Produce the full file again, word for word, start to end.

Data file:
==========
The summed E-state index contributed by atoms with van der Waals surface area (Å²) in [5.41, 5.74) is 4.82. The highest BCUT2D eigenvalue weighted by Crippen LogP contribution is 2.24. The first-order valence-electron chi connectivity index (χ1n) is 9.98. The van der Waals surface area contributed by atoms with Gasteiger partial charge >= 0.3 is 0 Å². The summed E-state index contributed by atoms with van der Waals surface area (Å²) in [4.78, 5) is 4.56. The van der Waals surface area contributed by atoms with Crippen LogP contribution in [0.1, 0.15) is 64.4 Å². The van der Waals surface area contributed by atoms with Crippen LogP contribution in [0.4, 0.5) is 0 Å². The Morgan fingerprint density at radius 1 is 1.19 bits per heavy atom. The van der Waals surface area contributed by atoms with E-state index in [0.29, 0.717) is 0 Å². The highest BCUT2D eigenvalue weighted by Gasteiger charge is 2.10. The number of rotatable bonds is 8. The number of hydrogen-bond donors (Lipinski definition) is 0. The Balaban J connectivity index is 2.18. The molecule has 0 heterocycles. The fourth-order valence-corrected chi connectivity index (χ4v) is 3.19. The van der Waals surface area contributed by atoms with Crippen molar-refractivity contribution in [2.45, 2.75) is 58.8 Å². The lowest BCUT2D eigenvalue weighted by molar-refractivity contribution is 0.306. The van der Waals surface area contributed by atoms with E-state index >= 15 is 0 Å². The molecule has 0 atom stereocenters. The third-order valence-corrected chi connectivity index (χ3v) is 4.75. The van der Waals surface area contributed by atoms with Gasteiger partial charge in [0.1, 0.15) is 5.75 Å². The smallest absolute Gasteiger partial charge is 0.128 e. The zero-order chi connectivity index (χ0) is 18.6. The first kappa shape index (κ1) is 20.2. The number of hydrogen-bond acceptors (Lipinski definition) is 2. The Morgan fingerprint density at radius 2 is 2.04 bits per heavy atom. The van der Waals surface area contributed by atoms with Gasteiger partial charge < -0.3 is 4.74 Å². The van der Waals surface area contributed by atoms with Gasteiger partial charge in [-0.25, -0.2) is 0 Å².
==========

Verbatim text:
The summed E-state index contributed by atoms with van der Waals surface area (Å²) in [5.41, 5.74) is 4.82. The highest BCUT2D eigenvalue weighted by Crippen LogP contribution is 2.24. The first-order valence-electron chi connectivity index (χ1n) is 9.98. The van der Waals surface area contributed by atoms with Gasteiger partial charge >= 0.3 is 0 Å². The summed E-state index contributed by atoms with van der Waals surface area (Å²) in [4.78, 5) is 4.56. The van der Waals surface area contributed by atoms with Crippen LogP contribution in [0.1, 0.15) is 64.4 Å². The van der Waals surface area contributed by atoms with Crippen LogP contribution in [0.4, 0.5) is 0 Å². The Morgan fingerprint density at radius 1 is 1.19 bits per heavy atom. The van der Waals surface area contributed by atoms with E-state index in [0.29, 0.717) is 0 Å². The highest BCUT2D eigenvalue weighted by Gasteiger charge is 2.10. The number of rotatable bonds is 8. The number of hydrogen-bond donors (Lipinski definition) is 0. The Balaban J connectivity index is 2.18. The molecule has 0 heterocycles. The fourth-order valence-corrected chi connectivity index (χ4v) is 3.19. The van der Waals surface area contributed by atoms with Crippen molar-refractivity contribution in [2.45, 2.75) is 58.8 Å². The lowest BCUT2D eigenvalue weighted by molar-refractivity contribution is 0.306. The van der Waals surface area contributed by atoms with E-state index >= 15 is 0 Å². The molecule has 0 atom stereocenters. The third-order valence-corrected chi connectivity index (χ3v) is 4.75. The van der Waals surface area contributed by atoms with Gasteiger partial charge in [0.1, 0.15) is 5.75 Å². The smallest absolute Gasteiger partial charge is 0.128 e. The zero-order chi connectivity index (χ0) is 18.6. The first kappa shape index (κ1) is 20.2. The number of hydrogen-bond acceptors (Lipinski definition) is 2. The Morgan fingerprint density at radius 2 is 2.04 bits per heavy atom. The van der Waals surface area contributed by atoms with Gasteiger partial charge < -0.3 is 4.74 Å². The van der Waals surface area contributed by atoms with Gasteiger partial charge in [-0.25, -0.2) is 0 Å².